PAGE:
Nanoindentation tests of various multilayered crystalline specimens were conducted using a diamond indenter. Nanoindentation curves (force curves) showing the relationship between the load and the diamond indenter indentation depth are shown in Figure 14. The maximum indentation depth (h max) is smallest for mica, slightly larger for MoS2, and largest for HOPG. The order of the maximum indentation depths of these layered materials corresponds to the order of the cleavage plane periodic length (Figure 4). From the nanoindentation curves, hardness and elastic modulus were evaluated from the tangential lines in the nanoindentation unloading curves. These lines were drawn from the points of maximum depth, and Young’s modulus was calculated from the slopes of the curves. Hardness was calculated on the basis of the intersection depth of those tangential lines and the x-axis [25,28].
The hardness and Young’s modulus of each layered crystalline material are shown in Figure 15. The hardness of HOPG is low. At loads lower than 250 μN, MoS2 is harder than HOPG. On the other hand, HOPG is harder than MoS2 at loads higher than 250 μN. The elastic modulus of HOPG is the lowest, whereas that of mica is the highest. The elastic modulus of MoS2 is the second highest after that of mica. As the applied load increases, the elastic modulus of MoS2 decreases.
The indentation track corresponding to permanent deformation by a diamond tip is shown in Figure 16a. Observation of the indentation depth in layered crystalline materials revealed that the maximum indentation depth (h max) of HOPG is the largest, followed by MoS2 and mica (Figure 14). In contrast, the final deformation depth (h f; Figure 14) and the actual indentation track depth of HOPG (Figure 16b) were the smallest. The small indentation track size of HOPG indicates that the deformation was mainly elastic. HOPG has a low hardness and a low elastic modulus; however, it is difficult to form permanent indentation tracks. HOPG undergoes negligible plastic deformation but shows some degree of elastic deformation because its basal plane is very strong, and the period of the basal plane is short (Figure 4b).
The maximum track depth of MoS2 rapidly increases with load at and above 250 μN (Figure 16b). At loads lower than 250 μN, MoS2 has a small indentation depth, and its plastic deformation is not easily observed. Because the basal plane bonds of MoS2 are strong compared to those of HOPG, it can be concluded that the fine destruction of the MoS2 basal plane does not occur, and a larger damage size is produced in MoS2 during the indentation process.
Processing property dependence on load and sliding cycle
The dependence of the processing results on the number of sliding cycles with multiple repetitions of processing of the same part of various specimens is shown in Figure 17. Inverted images of MoS2 and mica processing profiles are shown in Figure 17a,b, respectively. The processing depth dependence on the number of sliding cycles of MoS2 and mica is shown in Figure 17c.
In all cases, the processing was performed with a diamond-coated tip at a processing load of 40 μN. The same program was utilized for processing MoS2 and mica, but the number and profile of the processed tracks were different. The processed track of mica was observed after three processing cycles (Figure 17b,c), and the processing depth was approximately 0.7 to 1 nm from the third to the ninth processing cycle. This depth corresponds to mica’s cleavage plane interval; thus, processing can be performed at each periodic layer unit of mica.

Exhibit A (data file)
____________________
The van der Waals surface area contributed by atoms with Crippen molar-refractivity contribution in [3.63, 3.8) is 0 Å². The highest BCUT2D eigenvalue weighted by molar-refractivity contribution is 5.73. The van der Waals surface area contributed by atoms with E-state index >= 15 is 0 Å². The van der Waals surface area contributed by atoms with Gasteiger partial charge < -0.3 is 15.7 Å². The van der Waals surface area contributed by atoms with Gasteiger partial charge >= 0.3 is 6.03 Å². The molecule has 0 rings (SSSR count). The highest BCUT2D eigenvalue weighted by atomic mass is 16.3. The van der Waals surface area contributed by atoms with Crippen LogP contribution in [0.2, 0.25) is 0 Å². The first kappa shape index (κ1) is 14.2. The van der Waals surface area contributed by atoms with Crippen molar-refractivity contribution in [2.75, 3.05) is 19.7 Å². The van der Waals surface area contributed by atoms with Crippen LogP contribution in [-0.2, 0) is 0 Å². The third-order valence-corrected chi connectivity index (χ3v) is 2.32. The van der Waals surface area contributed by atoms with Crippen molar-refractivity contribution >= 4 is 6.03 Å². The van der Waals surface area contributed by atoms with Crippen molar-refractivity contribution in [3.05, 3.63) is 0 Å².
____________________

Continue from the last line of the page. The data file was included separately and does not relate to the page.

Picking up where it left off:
In contrast, the processed tracks of MoS2 were formed after five processing cycles (Figure 17a). Processing depth changed discretely with the number of sliding cycles (Figure 17c); therefore, precise processing at a definite depth unit is difficult. The size of processed debris on the processed surface was larger than that of mica because of the larger destruction size in MoS2. The processing depth occurred in multiples of 0.6 nm, which corresponds to the layer-period unit of MoS2 (Figure 17c). Thus, processing with a cleavage plane interval was achieved.
After attempting to process HOPG at the same load, no distinct processed tracks could be found on its surface. The load for HOPG processing was then increased to 55 μN, the point at which the processing of HOPG became possible. The processed tracks of HOPG were larger than those of mica and MoS2, and the wear tracks overlapped and could not be distinguished (Figure 17d), even at the same line intervals as those of the other two materials. These results indicate that the basal plane strength of HOPG is higher, and that fine local destruction does not easily occur until the deformation range is markedly extended. Thus, nanometer-scale processing is difficult for multilayered crystalline materials with strong basal planes such as HOPG.
Line processing and lateral force
The load dependence of the processing profiles and lateral processing force is shown in Figure 8. The processing profile dependence on load is shown in Figure 18a,b,c. In the case of MoS2 processing, a large amount of processed debris was observed at the periphery (Figure 18a). Furthermore, the depth suddenly increased with load. A precisely processed profile was observed in mica. Processing debris was scarce in the processed grooves of mica (Figure 8c). In contrast, no processing track was observed for HOPG at the same load (Figure 18b).
Lateral force was measured by FFM during the processing of various specimens. The lateral force profiles of various materials at the same load are shown in Figure 18d. Friction force was evaluated from one cycle of the distance of these trace and retrace curves. Because HOPG was not processed, the lateral force was very small.